High School Athletes Experiencing Increased Anxiety, Depression During Pandemic, Study Shows

Megan Hart:

Public health experts should carefully consider the long-term effects of extended school closures as the coronavirus pandemic continues, according to a researcher at the University of Wisconsin School of Medicine and Public Health.

Dr. Timothy McGuine led a team who surveyed more than 3,200 young athletes across the state in May, about three months after schools were closed to slow the spread of COVID-19. McGuine said they focused on athletes because they had control data from before the pandemic for comparison.

The survey was conducted online and took about seven minutes to complete. The athletes who responded came from 71 different Wisconsin counties and played a variety of sports.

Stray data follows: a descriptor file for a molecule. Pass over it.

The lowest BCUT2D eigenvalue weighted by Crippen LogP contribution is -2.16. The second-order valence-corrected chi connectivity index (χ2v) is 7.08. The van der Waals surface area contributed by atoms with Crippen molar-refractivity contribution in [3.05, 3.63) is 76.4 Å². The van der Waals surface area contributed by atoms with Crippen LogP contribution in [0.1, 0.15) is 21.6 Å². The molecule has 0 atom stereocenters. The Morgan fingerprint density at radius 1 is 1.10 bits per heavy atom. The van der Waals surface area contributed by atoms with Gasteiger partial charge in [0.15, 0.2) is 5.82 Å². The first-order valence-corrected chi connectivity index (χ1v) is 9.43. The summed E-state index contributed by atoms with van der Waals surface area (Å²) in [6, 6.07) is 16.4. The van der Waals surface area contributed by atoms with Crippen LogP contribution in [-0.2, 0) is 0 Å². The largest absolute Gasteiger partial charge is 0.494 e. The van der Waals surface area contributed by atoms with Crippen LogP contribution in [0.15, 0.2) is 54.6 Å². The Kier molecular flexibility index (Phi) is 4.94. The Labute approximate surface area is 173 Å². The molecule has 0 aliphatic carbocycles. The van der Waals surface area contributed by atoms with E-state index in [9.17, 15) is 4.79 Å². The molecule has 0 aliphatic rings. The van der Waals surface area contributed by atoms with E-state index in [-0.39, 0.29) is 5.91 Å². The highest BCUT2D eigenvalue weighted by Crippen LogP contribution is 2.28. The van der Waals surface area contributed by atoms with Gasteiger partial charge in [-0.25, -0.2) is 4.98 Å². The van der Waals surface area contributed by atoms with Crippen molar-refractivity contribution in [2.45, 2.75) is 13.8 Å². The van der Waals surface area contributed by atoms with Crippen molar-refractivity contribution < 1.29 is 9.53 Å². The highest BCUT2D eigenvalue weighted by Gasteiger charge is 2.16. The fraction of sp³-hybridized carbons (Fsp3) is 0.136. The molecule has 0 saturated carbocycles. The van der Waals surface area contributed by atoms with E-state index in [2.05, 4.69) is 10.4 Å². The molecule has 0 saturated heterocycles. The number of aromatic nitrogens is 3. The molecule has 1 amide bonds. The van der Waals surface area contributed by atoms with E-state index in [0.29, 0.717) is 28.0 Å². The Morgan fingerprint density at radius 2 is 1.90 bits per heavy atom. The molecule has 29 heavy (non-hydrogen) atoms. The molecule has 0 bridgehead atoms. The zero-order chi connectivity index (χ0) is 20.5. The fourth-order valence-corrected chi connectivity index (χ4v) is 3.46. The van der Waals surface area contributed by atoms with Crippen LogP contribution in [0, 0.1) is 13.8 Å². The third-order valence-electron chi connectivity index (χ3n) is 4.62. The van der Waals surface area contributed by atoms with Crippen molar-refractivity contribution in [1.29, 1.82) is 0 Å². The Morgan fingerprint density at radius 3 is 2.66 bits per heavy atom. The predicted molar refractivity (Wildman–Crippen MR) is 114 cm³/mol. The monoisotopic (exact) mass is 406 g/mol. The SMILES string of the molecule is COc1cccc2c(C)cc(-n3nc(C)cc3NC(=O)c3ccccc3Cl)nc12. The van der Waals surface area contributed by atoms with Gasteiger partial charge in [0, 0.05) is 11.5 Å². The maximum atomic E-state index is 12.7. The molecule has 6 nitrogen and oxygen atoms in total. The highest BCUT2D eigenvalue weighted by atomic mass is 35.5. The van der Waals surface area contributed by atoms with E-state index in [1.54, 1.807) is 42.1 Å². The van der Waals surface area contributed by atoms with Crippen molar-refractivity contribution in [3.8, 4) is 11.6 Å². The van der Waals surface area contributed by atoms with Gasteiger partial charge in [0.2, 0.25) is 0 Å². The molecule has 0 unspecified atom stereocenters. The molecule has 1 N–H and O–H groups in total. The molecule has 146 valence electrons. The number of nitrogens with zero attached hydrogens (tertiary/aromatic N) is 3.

Reports of moderate to severe depressionwere up by more than 20 percent among those who took the survey in May. According to researchers, this means 66,000 young athletes across the state could be at risk for depression.

Meanwhile, 65 percent of recent survey respondents reported feeling a level of anxiety that’s typically treated by medical intervention, McGuine said.

At the same time, physical activity was down 50 percent among those who took the survey in May. Exercise is considered a powerful intervention against anxiety and depression, he said.